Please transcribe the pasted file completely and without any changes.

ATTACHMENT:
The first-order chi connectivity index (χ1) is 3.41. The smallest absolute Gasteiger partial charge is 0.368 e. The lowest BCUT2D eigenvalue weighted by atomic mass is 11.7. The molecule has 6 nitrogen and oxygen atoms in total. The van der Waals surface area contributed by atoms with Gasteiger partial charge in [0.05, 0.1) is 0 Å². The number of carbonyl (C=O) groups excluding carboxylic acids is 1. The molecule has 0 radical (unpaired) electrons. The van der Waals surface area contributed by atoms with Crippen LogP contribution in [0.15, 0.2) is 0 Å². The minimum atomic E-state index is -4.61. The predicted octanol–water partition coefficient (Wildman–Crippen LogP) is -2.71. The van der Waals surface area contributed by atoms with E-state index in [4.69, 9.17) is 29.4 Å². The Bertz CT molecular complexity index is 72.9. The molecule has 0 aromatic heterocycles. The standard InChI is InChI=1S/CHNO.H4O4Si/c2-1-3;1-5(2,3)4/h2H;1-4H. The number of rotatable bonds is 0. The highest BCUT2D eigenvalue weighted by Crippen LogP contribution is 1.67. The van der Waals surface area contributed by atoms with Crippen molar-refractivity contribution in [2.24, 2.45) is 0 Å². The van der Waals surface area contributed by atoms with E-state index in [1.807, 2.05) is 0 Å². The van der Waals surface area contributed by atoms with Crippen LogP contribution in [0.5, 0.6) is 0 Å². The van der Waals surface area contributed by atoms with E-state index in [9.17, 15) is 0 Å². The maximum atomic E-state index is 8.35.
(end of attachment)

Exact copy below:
The first-order chi connectivity index (χ1) is 3.41. The smallest absolute Gasteiger partial charge is 0.368 e. The lowest BCUT2D eigenvalue weighted by atomic mass is 11.7. The molecule has 6 nitrogen and oxygen atoms in total. The van der Waals surface area contributed by atoms with Gasteiger partial charge in [0.05, 0.1) is 0 Å². The number of carbonyl (C=O) groups excluding carboxylic acids is 1. The molecule has 0 radical (unpaired) electrons. The van der Waals surface area contributed by atoms with Crippen LogP contribution in [0.15, 0.2) is 0 Å². The minimum atomic E-state index is -4.61. The predicted octanol–water partition coefficient (Wildman–Crippen LogP) is -2.71. The van der Waals surface area contributed by atoms with E-state index in [4.69, 9.17) is 29.4 Å². The Bertz CT molecular complexity index is 72.9. The molecule has 0 aromatic heterocycles. The standard InChI is InChI=1S/CHNO.H4O4Si/c2-1-3;1-5(2,3)4/h2H;1-4H. The number of rotatable bonds is 0. The highest BCUT2D eigenvalue weighted by Crippen LogP contribution is 1.67. The van der Waals surface area contributed by atoms with Crippen molar-refractivity contribution in [2.24, 2.45) is 0 Å². The van der Waals surface area contributed by atoms with E-state index in [1.807, 2.05) is 0 Å². The van der Waals surface area contributed by atoms with Crippen LogP contribution in [0.5, 0.6) is 0 Å². The van der Waals surface area contributed by atoms with E-state index in [9.17, 15) is 0 Å². The maximum atomic E-state index is 8.35.